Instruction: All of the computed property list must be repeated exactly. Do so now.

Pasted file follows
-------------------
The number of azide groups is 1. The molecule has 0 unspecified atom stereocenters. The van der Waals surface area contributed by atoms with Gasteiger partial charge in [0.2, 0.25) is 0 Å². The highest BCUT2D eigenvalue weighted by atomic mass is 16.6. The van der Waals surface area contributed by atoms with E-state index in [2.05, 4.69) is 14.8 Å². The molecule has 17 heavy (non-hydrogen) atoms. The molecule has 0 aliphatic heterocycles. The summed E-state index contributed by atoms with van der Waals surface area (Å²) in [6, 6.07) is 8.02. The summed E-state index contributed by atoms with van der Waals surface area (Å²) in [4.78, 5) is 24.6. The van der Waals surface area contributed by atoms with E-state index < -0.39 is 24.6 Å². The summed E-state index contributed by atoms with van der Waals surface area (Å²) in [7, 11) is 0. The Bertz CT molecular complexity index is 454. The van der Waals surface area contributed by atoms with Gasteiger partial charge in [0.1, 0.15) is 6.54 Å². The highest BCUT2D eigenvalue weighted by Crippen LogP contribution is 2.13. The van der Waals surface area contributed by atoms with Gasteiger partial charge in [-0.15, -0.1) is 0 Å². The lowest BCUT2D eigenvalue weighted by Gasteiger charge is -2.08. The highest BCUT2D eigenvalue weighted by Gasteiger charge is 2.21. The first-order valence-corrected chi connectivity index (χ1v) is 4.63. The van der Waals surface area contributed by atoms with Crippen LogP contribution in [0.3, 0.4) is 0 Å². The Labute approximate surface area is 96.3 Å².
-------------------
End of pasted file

The number of azide groups is 1. The molecule has 0 unspecified atom stereocenters. The van der Waals surface area contributed by atoms with Gasteiger partial charge in [0.2, 0.25) is 0 Å². The highest BCUT2D eigenvalue weighted by atomic mass is 16.6. The van der Waals surface area contributed by atoms with E-state index in [2.05, 4.69) is 14.8 Å². The molecule has 17 heavy (non-hydrogen) atoms. The molecule has 0 aliphatic heterocycles. The summed E-state index contributed by atoms with van der Waals surface area (Å²) in [6, 6.07) is 8.02. The summed E-state index contributed by atoms with van der Waals surface area (Å²) in [4.78, 5) is 24.6. The van der Waals surface area contributed by atoms with E-state index < -0.39 is 24.6 Å². The summed E-state index contributed by atoms with van der Waals surface area (Å²) in [7, 11) is 0. The Bertz CT molecular complexity index is 454. The van der Waals surface area contributed by atoms with Gasteiger partial charge in [0.1, 0.15) is 6.54 Å². The highest BCUT2D eigenvalue weighted by Crippen LogP contribution is 2.13. The van der Waals surface area contributed by atoms with Gasteiger partial charge in [-0.15, -0.1) is 0 Å². The lowest BCUT2D eigenvalue weighted by Gasteiger charge is -2.08. The highest BCUT2D eigenvalue weighted by Gasteiger charge is 2.21. The first-order valence-corrected chi connectivity index (χ1v) is 4.63. The van der Waals surface area contributed by atoms with Crippen LogP contribution in [0.3, 0.4) is 0 Å². The Labute approximate surface area is 96.3 Å².